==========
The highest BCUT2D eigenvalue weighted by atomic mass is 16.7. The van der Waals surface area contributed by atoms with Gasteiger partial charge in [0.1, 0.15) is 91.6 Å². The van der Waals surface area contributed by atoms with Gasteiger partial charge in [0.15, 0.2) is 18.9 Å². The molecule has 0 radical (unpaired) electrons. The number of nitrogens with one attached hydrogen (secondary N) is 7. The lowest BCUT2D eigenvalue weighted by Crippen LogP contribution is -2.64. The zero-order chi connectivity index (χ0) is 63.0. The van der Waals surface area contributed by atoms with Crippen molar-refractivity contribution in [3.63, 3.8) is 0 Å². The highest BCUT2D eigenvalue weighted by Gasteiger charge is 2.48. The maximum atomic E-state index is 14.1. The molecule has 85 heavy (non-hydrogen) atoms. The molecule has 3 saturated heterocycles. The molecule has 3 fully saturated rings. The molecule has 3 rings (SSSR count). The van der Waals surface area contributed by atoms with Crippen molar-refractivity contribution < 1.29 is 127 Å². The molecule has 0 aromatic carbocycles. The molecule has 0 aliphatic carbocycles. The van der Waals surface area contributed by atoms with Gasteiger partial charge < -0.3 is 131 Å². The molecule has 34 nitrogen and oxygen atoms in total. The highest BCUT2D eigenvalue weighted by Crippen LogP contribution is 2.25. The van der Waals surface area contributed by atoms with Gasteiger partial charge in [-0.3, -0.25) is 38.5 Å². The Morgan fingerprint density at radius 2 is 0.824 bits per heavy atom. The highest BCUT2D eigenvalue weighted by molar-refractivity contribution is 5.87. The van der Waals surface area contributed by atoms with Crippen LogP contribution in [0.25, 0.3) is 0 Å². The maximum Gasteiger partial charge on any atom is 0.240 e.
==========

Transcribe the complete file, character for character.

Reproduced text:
The highest BCUT2D eigenvalue weighted by atomic mass is 16.7. The van der Waals surface area contributed by atoms with Gasteiger partial charge in [0.1, 0.15) is 91.6 Å². The van der Waals surface area contributed by atoms with Gasteiger partial charge in [0.15, 0.2) is 18.9 Å². The molecule has 0 radical (unpaired) electrons. The number of nitrogens with one attached hydrogen (secondary N) is 7. The lowest BCUT2D eigenvalue weighted by Crippen LogP contribution is -2.64. The zero-order chi connectivity index (χ0) is 63.0. The van der Waals surface area contributed by atoms with Crippen molar-refractivity contribution in [3.63, 3.8) is 0 Å². The highest BCUT2D eigenvalue weighted by Gasteiger charge is 2.48. The maximum atomic E-state index is 14.1. The molecule has 85 heavy (non-hydrogen) atoms. The molecule has 3 saturated heterocycles. The molecule has 3 fully saturated rings. The molecule has 3 rings (SSSR count). The van der Waals surface area contributed by atoms with Crippen molar-refractivity contribution < 1.29 is 127 Å². The molecule has 0 aromatic carbocycles. The molecule has 0 aliphatic carbocycles. The van der Waals surface area contributed by atoms with Gasteiger partial charge < -0.3 is 131 Å². The molecule has 34 nitrogen and oxygen atoms in total. The highest BCUT2D eigenvalue weighted by Crippen LogP contribution is 2.25. The van der Waals surface area contributed by atoms with Gasteiger partial charge in [-0.3, -0.25) is 38.5 Å². The Morgan fingerprint density at radius 2 is 0.824 bits per heavy atom. The highest BCUT2D eigenvalue weighted by molar-refractivity contribution is 5.87. The van der Waals surface area contributed by atoms with Crippen LogP contribution in [0.25, 0.3) is 0 Å². The maximum Gasteiger partial charge on any atom is 0.240 e.